Even though the EPA released its final rule on the RVO for 2016, there is still the possibility of a lawsuit or another attempt for Congressional action to alter the RFS, Babler points out. “For corn ethanol it was a mandate that landed in the middle.” Neither the ethanol nor the oil industries were exactly pleased, he says, nor is the policy impact entirely clear, with alternative viewpoints on RIN balances, the renewable identification numbers used for compliance, and speculation on the potential for biodiesel to be used to comply with the renewable mandate dominated by corn ethanol. 

Kowalski points out that D6 ethanol RIN value rose dramatically after the EPA’s announcement, settling down around 70 cents at year end. For those in the industry who have worked to pass the RIN value on to the consumer, that could help drive E85 and E15 sales by reducing the cost of ethanol for blending. For others, the economics may work against ethanol blending. “At this point, the incentive for the blender is to use RINs they may have accumulated, because ethanol is more expensive than gasoline,” he says. “It doesn’t make sense to blend in extra ethanol into the gasoline pool. It makes more economic sense for them to use the RINs for any obligation that they’re not covering with their 10 percent blend.” The issue of the blend wall has not been solved, he adds. RINs prices could become stronger as obligated parties bid them up for compliance, additional higher blends could be used or noncompliance might become the strategy. “And we’re back at the same place next year fighting this battle, figuring out how this works,” he says.

While policy uncertainty was the 2015 story for biofuels, for commodities as a whole, it was the price collapse in oil. Indeed, across the board globally, all commodities have dropped, turning the focus of commodity analysts on super-cycles. Ethanol’s growth curve coincides with the run-up in the current super-cycle which began in the early 2000s. There were fast growth rates in emerging markets and a debt-fueled boom time in developed countries, Babler points out.  “You had a huge run-up from 2000 all the way in to the financial crisis and then you started to see a lot of things shake out,”  Babler says. “Some ag commodities hung on a little longer, due to drought and extreme weather, but now we’re seeing all that slip.” Investments made to increase capacity during the boom came online just as the economy slowed, thus the record inventories in many, many commodities, Babler says. The front side of the cycle, the boom, is much shorter than the downside, he adds, “And you get a longer-than-expected negative cycle on the back side of it. When you consider everything going on, it seems like we’re moving into that environment now.”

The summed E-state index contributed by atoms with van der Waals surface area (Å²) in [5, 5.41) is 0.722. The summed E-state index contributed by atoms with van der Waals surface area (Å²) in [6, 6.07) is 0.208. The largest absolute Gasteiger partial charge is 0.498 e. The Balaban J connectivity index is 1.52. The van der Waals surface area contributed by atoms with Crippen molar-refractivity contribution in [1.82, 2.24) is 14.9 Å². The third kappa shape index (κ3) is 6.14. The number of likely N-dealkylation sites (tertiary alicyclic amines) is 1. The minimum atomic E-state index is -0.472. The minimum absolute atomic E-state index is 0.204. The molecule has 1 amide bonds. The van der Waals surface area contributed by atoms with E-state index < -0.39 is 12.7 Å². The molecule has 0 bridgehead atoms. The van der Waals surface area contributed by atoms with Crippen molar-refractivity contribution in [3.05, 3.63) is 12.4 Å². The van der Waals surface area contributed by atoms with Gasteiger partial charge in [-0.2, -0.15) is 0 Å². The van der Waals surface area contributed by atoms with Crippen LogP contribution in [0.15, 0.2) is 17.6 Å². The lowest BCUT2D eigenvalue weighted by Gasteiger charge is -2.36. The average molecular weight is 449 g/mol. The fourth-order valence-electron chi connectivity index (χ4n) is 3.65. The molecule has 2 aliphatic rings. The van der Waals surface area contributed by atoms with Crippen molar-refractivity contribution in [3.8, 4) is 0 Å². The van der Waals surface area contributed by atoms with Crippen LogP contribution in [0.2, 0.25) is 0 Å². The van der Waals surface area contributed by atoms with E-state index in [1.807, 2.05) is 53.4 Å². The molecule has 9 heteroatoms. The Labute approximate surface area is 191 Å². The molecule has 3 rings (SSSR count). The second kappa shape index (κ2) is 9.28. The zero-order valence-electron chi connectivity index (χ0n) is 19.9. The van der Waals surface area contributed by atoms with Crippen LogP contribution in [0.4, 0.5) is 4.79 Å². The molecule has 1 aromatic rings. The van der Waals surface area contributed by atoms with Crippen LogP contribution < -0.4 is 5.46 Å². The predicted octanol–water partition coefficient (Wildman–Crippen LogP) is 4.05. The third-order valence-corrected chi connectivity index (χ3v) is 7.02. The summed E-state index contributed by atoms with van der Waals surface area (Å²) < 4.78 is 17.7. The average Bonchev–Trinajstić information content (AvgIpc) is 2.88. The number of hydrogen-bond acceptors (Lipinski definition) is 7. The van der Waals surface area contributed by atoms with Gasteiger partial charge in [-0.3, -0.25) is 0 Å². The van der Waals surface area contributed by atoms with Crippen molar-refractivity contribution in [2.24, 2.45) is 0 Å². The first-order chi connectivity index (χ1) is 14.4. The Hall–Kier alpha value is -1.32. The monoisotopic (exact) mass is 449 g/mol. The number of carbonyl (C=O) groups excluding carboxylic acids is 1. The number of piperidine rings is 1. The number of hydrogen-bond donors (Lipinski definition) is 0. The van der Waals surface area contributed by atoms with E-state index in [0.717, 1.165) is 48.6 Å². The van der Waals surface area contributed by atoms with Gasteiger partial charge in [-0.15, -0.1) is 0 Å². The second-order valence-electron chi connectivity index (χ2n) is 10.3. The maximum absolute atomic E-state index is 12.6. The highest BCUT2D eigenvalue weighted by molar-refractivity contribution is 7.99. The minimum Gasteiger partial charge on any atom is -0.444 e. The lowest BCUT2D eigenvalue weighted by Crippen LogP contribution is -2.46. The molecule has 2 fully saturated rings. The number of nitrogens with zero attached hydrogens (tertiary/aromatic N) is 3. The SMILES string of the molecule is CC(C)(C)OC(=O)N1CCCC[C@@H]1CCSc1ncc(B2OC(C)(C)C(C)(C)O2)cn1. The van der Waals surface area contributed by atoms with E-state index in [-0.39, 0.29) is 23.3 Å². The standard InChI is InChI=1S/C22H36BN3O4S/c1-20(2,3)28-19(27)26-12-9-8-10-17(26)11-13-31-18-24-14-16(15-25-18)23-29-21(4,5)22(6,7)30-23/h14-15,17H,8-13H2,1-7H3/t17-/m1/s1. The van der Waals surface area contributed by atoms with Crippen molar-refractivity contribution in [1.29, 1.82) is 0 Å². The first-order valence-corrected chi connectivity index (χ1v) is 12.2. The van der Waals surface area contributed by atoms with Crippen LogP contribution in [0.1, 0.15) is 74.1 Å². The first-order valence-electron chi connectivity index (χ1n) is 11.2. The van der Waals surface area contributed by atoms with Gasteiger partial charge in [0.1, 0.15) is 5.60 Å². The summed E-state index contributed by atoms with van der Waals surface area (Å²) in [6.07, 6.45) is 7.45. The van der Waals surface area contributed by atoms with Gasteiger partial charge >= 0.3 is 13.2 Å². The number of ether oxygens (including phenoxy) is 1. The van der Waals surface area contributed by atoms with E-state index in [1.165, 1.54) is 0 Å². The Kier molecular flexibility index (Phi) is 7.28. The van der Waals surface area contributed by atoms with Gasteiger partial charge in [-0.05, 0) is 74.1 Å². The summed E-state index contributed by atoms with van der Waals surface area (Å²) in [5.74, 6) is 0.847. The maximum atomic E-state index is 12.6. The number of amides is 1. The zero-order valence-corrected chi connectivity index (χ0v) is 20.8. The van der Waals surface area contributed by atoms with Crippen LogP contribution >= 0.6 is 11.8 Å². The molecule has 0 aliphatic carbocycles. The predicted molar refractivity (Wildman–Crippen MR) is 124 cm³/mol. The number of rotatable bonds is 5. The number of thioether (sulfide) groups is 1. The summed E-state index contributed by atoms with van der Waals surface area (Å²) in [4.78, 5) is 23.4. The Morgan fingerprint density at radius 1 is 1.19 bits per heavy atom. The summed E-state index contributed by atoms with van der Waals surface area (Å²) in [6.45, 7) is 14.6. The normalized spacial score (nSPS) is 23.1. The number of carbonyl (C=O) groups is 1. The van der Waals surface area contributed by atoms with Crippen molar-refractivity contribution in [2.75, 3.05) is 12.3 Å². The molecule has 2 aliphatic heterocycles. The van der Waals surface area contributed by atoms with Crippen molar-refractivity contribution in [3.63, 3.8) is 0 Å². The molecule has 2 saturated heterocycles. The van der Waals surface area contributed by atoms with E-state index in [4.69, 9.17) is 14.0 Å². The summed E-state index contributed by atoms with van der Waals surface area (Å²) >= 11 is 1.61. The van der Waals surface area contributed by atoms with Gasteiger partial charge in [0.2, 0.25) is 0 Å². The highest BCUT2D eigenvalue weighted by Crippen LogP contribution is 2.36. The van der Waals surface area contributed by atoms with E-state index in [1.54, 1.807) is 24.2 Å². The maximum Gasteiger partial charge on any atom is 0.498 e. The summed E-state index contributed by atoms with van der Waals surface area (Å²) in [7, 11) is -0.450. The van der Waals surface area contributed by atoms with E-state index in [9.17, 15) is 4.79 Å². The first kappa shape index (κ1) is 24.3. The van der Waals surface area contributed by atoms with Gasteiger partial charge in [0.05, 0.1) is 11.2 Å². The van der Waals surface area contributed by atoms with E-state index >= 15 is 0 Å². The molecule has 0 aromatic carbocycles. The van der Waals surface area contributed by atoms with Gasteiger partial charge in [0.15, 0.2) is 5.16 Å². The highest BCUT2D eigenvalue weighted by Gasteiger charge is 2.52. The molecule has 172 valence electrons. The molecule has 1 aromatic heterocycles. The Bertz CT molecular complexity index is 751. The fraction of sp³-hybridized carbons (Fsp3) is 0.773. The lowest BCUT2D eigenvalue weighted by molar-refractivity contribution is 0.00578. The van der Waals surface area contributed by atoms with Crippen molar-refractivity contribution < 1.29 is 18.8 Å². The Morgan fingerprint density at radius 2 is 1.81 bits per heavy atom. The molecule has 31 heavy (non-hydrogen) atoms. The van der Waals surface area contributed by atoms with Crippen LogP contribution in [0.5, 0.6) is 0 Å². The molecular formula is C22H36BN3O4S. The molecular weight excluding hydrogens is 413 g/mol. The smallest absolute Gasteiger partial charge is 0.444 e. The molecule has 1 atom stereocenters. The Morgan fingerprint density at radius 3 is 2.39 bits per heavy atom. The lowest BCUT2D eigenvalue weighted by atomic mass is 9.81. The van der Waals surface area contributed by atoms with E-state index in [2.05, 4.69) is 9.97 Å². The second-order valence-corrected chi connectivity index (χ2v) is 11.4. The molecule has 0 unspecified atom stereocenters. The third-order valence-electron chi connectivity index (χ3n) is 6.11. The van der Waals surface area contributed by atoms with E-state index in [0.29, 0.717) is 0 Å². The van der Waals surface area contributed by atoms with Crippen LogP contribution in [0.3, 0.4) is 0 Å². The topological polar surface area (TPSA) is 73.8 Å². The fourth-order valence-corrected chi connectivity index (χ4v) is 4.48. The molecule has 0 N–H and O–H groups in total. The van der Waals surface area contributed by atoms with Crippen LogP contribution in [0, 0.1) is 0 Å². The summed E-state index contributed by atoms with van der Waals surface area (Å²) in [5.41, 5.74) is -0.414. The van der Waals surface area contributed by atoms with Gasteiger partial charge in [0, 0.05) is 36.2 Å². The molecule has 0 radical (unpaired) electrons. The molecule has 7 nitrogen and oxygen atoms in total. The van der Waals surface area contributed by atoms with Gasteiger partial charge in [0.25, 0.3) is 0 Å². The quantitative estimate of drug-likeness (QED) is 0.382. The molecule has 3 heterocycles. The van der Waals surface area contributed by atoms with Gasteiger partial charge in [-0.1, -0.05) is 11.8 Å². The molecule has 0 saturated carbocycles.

Kowalski says that at first glance, the commodity price woes are caused by the strong dollar, but not all commodity sectors have performed the same. The energy price index dropped the most dramatically, while ag crops, livestock and industrial metals saw a less dramatic decline. “Macro forces are affecting commodities,” he says, “but they are having differing effects.” Looking ahead to 2016, Kowalski says the dollar is likely to remain strong and alongside higher interest rates won’t help commodities.

2016 Prospects
As a broker, Babler views 2016 prospects in risk management terms. “The most risk is in first half of the year,” he says. “The status quo would be margins stay very tight with some people struggling and some doing okay. That’s the status quo until we get into driving season. But there’s a mine field before we get there. Do exports hang in there? Does the low crude oil price finally catch up with the ethanol industry? Could margins run away to the positive side in the near term? I think there are a lot of headwinds to make that happen. It feels like it’s going to be tough, scratching it out for the start of the year and more downside risk than upside opportunity. If you get further out, more things can change. We’ve seen good gasoline demand all year. If we’ve got low energy prices and we get into peak driving season, and we have an export market hanging in there, things could get better.”

Kowalski views 2016 with the eyes of a banker. “The reality is that liquidity is fantastic in the industry. Ethanol producers have come through very strongly. They have managed their margins up to this point very well and the industry has really learned how to manage itself. So there might be some turbulent times ahead, but the liquidity really will enable most of the producers to handle those struggles, if they do come.” 

Author: Susanne Retka Schill
Senior Editor, Ethanol Producer Magazine